GB83060. Bronze AE 14, SNG Cop 3; SNGvAsupp. 7195-6; SGCV II 3805 var (Zeus left), BMC Mysia p. 2, 2-3 var (same), VF, weight 1.626 g, maximum diameter 13.8 mm, die axis 180o, Adramytteion mint, 2nd Cent B.C.; obverse laureate head of Zeus left; reverse A∆PAMYTHNΩN, horseman prancing right; $45.00 (€33.75)
Adramytteion, Mysia, c. 187 - 133 B.C.
Struck under the rule of the Attalid Kingdom of Pergamon. The Attalids, were descendants of Attalus, the father of Philetaerus who came to power in 281 BC following the collapse of the Kingdom of Thrace. The Attalids allied with Rome against Philip V of Macedon and against Perseus of Macedon. For support against the Seleucids, the Attalids were rewarded with all the former Seleucid domains in Asia Minor. When Attalus III died without an heir in 133 B.C., to prevent civil war, he bequeathed the whole of Pergamon to Rome.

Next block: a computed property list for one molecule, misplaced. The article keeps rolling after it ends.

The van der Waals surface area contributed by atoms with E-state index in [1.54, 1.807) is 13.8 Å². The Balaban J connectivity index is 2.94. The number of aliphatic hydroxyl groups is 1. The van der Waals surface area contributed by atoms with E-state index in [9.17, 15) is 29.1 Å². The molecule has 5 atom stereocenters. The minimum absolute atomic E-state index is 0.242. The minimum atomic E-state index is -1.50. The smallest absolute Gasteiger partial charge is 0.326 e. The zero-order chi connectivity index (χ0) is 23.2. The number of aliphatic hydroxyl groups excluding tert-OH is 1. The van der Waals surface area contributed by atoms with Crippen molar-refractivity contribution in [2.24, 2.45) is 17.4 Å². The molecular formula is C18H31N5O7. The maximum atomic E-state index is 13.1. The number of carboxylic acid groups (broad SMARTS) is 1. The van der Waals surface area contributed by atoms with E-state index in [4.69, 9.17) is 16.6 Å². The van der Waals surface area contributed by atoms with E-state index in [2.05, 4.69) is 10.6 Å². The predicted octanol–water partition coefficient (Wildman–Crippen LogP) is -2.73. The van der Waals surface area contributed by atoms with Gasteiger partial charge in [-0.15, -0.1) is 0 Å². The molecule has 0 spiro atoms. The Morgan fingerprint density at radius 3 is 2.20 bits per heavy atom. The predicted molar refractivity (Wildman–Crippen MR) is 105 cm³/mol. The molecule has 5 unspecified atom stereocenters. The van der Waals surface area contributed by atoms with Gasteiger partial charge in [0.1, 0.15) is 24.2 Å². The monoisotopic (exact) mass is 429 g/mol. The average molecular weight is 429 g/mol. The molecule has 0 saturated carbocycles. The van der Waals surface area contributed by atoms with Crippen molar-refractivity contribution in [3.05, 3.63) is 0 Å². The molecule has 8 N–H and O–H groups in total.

GB30231. Bronze AE 12, SGCV II 3803 (eagle on altar) or Weber 4949 (eagle on rock), aVF, weight 2.444 g, maximum diameter 11.6 mm, die axis 180o, Adramytteion mint, obverse head of Zeus facing slightly right; reverse A∆PA[...], eagle standing left; nice style for a small bronze; $36.00 (€27.00)
Pergamon, Mysia, c. 40 - 60 A.D.
Interesting autonomous series which does not bear the name of the issuing city. However a large hoard of these coins was found near Pergamon in 1827.
BB62905. Bronze AE 16, RPC I 2374; BMC Mysia p. 134, 205; SGICV 4910; SNG Cop -, F, weight 3.004 g, maximum diameter 14.6 mm, die axis 0o, Pergamon mint, c. 40 - 60 A.D.; obverse ΘEON CYN−KΛHTON, draped bust of the Senate right; reverse ΘEAN PΩ−MHN, turreted and draped bust of Roma right; $28.00 (€21.00)